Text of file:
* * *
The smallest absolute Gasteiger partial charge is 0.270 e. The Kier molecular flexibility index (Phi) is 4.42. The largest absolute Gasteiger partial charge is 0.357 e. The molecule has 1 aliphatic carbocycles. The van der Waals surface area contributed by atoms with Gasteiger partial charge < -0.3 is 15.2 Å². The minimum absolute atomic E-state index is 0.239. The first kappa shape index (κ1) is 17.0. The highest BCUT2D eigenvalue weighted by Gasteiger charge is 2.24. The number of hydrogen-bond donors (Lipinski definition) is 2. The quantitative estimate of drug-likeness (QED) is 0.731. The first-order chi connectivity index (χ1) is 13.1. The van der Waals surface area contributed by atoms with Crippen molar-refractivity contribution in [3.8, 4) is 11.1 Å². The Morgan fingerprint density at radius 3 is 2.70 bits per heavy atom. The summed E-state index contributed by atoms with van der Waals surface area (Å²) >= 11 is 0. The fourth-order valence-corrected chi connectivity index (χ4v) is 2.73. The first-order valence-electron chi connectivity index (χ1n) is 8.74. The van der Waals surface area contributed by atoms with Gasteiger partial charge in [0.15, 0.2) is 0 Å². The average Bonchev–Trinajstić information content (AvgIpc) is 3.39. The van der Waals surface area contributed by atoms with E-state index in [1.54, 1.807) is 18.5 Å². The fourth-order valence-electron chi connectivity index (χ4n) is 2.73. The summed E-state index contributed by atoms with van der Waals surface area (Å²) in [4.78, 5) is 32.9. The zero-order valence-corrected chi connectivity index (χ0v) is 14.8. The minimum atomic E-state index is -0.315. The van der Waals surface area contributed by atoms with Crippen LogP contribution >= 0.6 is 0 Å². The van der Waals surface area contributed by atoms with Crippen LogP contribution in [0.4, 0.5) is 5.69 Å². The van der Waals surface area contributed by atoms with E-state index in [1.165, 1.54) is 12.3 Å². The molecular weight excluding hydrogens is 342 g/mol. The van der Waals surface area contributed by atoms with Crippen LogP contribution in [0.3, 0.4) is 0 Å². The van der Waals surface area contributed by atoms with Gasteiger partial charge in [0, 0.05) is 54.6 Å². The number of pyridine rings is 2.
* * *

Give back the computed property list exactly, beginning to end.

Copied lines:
The smallest absolute Gasteiger partial charge is 0.270 e. The Kier molecular flexibility index (Phi) is 4.42. The largest absolute Gasteiger partial charge is 0.357 e. The molecule has 1 aliphatic carbocycles. The van der Waals surface area contributed by atoms with Gasteiger partial charge < -0.3 is 15.2 Å². The minimum absolute atomic E-state index is 0.239. The first kappa shape index (κ1) is 17.0. The highest BCUT2D eigenvalue weighted by Gasteiger charge is 2.24. The number of hydrogen-bond donors (Lipinski definition) is 2. The quantitative estimate of drug-likeness (QED) is 0.731. The first-order chi connectivity index (χ1) is 13.1. The van der Waals surface area contributed by atoms with Crippen molar-refractivity contribution in [3.8, 4) is 11.1 Å². The Morgan fingerprint density at radius 3 is 2.70 bits per heavy atom. The summed E-state index contributed by atoms with van der Waals surface area (Å²) >= 11 is 0. The fourth-order valence-corrected chi connectivity index (χ4v) is 2.73. The first-order valence-electron chi connectivity index (χ1n) is 8.74. The van der Waals surface area contributed by atoms with Gasteiger partial charge in [0.15, 0.2) is 0 Å². The average Bonchev–Trinajstić information content (AvgIpc) is 3.39. The van der Waals surface area contributed by atoms with E-state index in [1.54, 1.807) is 18.5 Å². The fourth-order valence-electron chi connectivity index (χ4n) is 2.73. The summed E-state index contributed by atoms with van der Waals surface area (Å²) in [4.78, 5) is 32.9. The zero-order valence-corrected chi connectivity index (χ0v) is 14.8. The minimum atomic E-state index is -0.315. The van der Waals surface area contributed by atoms with Crippen LogP contribution >= 0.6 is 0 Å². The van der Waals surface area contributed by atoms with Crippen LogP contribution in [0.4, 0.5) is 5.69 Å². The van der Waals surface area contributed by atoms with E-state index in [1.165, 1.54) is 12.3 Å². The molecular weight excluding hydrogens is 342 g/mol. The van der Waals surface area contributed by atoms with Crippen LogP contribution in [0.3, 0.4) is 0 Å². The van der Waals surface area contributed by atoms with Gasteiger partial charge in [0, 0.05) is 54.6 Å². The number of pyridine rings is 2.